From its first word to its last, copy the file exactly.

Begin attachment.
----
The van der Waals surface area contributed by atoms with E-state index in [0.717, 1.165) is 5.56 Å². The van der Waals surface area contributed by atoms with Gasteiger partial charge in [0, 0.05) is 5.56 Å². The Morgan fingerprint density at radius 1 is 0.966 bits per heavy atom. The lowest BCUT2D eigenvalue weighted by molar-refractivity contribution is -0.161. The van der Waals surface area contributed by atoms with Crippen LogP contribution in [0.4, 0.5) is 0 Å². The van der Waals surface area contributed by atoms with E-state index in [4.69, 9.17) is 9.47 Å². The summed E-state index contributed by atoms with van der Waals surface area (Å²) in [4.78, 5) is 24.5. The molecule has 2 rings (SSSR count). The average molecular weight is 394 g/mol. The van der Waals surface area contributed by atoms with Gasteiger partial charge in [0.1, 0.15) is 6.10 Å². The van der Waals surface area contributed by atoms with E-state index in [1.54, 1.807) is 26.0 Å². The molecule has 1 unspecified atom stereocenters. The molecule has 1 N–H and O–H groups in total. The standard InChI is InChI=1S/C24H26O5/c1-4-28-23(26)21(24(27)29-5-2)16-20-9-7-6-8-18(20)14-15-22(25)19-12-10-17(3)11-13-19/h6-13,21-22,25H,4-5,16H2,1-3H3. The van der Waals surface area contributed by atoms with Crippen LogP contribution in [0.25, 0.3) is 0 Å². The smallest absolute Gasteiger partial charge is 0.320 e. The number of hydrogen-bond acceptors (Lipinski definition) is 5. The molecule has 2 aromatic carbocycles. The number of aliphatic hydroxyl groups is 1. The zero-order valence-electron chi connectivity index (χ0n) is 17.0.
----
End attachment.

The van der Waals surface area contributed by atoms with E-state index in [0.717, 1.165) is 5.56 Å². The van der Waals surface area contributed by atoms with Gasteiger partial charge in [0, 0.05) is 5.56 Å². The Morgan fingerprint density at radius 1 is 0.966 bits per heavy atom. The lowest BCUT2D eigenvalue weighted by molar-refractivity contribution is -0.161. The van der Waals surface area contributed by atoms with Crippen LogP contribution in [0.4, 0.5) is 0 Å². The van der Waals surface area contributed by atoms with E-state index in [4.69, 9.17) is 9.47 Å². The summed E-state index contributed by atoms with van der Waals surface area (Å²) in [4.78, 5) is 24.5. The molecule has 2 rings (SSSR count). The average molecular weight is 394 g/mol. The van der Waals surface area contributed by atoms with Gasteiger partial charge in [0.1, 0.15) is 6.10 Å². The van der Waals surface area contributed by atoms with E-state index in [1.54, 1.807) is 26.0 Å². The molecule has 1 unspecified atom stereocenters. The molecule has 1 N–H and O–H groups in total. The standard InChI is InChI=1S/C24H26O5/c1-4-28-23(26)21(24(27)29-5-2)16-20-9-7-6-8-18(20)14-15-22(25)19-12-10-17(3)11-13-19/h6-13,21-22,25H,4-5,16H2,1-3H3. The van der Waals surface area contributed by atoms with Crippen LogP contribution in [0.25, 0.3) is 0 Å². The smallest absolute Gasteiger partial charge is 0.320 e. The number of hydrogen-bond acceptors (Lipinski definition) is 5. The molecule has 2 aromatic carbocycles. The number of aliphatic hydroxyl groups is 1. The zero-order valence-electron chi connectivity index (χ0n) is 17.0.